17: missile hits saucer -- Actual: 0, Expected: 2

Well, they didn’t collide. But Saucer doesn’t accept a starting position. We’ll change that for testing purposes:

function Saucer:init(optionalPos)
    function die()
        self:die()
    end
    Instance = self
    U:addObject(self)
    self.pos = optionalPos or vec2(0, math.random(HEIGHT))
    self.step = vec2(2,0)
    self.fireTime = U.currentTime + 1 -- one second from now
    if math.random(2) == 1 then self.step = -self.step end
    tween(7, self, {}, tween.easing.linear, die)
end
17: missile hits saucer -- Saucer:57: attempt to call a nil value (method 'deleteObject')

Our fake universe doesn’t support deleteObject. We need to change that:

function FakeUniverse:deleteObject(anObject)
    self.destroyed[anObject] = anObject
end
18: saucer hits missile -- Missile:50: attempt to call a nil value (method 'destroy')

That’s from saucer hits missile. Missile hits saucer is working. Missile has this:

function Missile:collideWithSaucer(saucer)
    U:destroy(self)
    U:destroy(saucer)
end

Naively it should have:

function Missile:collideWithSaucer(saucer)
    local d = self.pos:dist(saucer.pos)
    if d < self:killDist() + saucer:killDist() then
        self:die()
        saucer:die()
    end
end

I say “naively” because we have a lot of duplication happening here. But first make it work, then make it right.

18: saucer hits missile -- Missile:50: attempt to index a nil value (field 'pos')

Hm what’s up with that? Oh. that test hasn’t been given positions yet.

        _:test("saucer hits missile", function()
            local pos = vec2(100,100)
            U = FakeUniverse()
            local m = Missile(pos)
            local s = Saucer(pos)
            s:collide(m)
            _:expect(U:destroyedCount()).is(2)
        end)

Tests run. There’s an interesting side effect when the various timers time out, because they’re affecting the “real” universe, but I’m just accepting that as an interesting aspect of testing in the mirror universe.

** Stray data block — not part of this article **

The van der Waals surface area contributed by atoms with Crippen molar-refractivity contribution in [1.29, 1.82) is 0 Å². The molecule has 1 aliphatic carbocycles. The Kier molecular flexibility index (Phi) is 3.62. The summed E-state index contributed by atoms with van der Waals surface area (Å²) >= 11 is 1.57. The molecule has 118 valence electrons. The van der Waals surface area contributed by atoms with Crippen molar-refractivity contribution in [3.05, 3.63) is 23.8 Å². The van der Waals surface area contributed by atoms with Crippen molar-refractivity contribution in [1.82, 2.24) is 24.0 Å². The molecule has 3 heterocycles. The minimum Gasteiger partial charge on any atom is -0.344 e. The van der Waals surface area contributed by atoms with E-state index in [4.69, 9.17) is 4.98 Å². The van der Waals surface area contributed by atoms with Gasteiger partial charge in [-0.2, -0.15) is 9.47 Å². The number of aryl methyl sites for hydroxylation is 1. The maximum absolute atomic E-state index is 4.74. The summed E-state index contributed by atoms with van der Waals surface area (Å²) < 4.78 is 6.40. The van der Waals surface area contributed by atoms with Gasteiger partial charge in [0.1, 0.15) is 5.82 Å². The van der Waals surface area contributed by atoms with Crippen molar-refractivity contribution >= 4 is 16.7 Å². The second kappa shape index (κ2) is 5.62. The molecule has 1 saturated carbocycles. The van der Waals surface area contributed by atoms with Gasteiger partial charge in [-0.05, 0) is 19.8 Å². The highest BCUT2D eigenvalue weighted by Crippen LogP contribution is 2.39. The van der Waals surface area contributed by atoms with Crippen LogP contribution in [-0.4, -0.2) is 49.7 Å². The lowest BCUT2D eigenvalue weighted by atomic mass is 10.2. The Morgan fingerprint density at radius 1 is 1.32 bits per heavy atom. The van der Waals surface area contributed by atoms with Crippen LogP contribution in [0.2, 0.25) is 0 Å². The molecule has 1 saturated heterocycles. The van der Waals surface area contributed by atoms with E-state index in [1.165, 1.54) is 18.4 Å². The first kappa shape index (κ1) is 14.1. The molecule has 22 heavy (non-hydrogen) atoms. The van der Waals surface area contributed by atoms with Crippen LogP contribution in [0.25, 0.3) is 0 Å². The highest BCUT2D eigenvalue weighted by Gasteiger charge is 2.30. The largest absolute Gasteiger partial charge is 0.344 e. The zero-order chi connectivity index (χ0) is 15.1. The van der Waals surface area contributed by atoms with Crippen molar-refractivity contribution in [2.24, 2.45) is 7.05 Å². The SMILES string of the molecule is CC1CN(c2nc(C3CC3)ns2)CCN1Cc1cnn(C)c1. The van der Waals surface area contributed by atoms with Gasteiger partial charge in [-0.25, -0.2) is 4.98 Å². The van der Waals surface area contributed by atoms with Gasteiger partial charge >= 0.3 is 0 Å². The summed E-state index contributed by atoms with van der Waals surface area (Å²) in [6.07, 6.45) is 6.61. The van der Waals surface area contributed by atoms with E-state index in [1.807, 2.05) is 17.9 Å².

So now I could do two more tests to check that they don’t collide if they’re far apart. And then I could do the other 30 combinations of tests. That seems a bit much.

It would drive out the behavior but it might drive me bonkers first.

Or I could write a looping test that does them all at once. That sounds fun. I’ll try that. Maybe just asteroid, missile, and ship to start.

        _:test("deadly collisions", function()
            local pos = vec2(200,200)
            local candidates = { Missile(pos), Asteroid(pos), Ship(pos) }
            for k,c in pairs(candidates) do
                for kk, cc in pairs(candidates) do
                    if cc ~= c then
                        U = FakeUniverse()
                        c:collide(cc)
                        _:expect(U:destroyedCount()).is(2)
                        U = FakeUniverse()
                        cc:collide(c)
                        _:expect(U:destroyedCount()).is(2)
                    end
                end
            end
        end)

I think that’ll do all the pairs with c and cc different, in both directions. Now I just keep fixing the problems:

19: deadly collisions -- Missile:46: attempt to call a nil value (method 'collideWithMissile')

Probably asteroid, don’t you think? I’ll change the test to use ipairs which will do them in order. So now I’m sure its asteroid.

function Asteroid:collideWithMissile(o)
    local dist = self.pos:dist(o.pos)
    if dist < self:killDist() + o:killDist() then
        o:die()
        self:die()
    end
end
19: deadly collisions -- Asteroid:78: attempt to call a nil value (method 'die')

Asteroid die is special:

function Asteroid:die()
    self:bang()
    Splat(self.pos)
    if self.scale ~= 4 then
        Asteroid(self.pos, self.scale//2)
        Asteroid(self.pos, self.scale//2)
    end
    U:deleteObject(self)
end

It’s rather going beyond the TDD requirement to have done that. I copied the split method, which will soon be obsolete. Let’s see what happens now:

19: deadly collisions -- Asteroid:35: attempt to index a nil value (field 'sounds')

That’ll be bang. Let’s just bullet-proof that:

function Asteroid:bang()
    if not U.sounds then return end
    if self.scale == 16 then
        U:playStereo(U.sounds.bangLarge, self)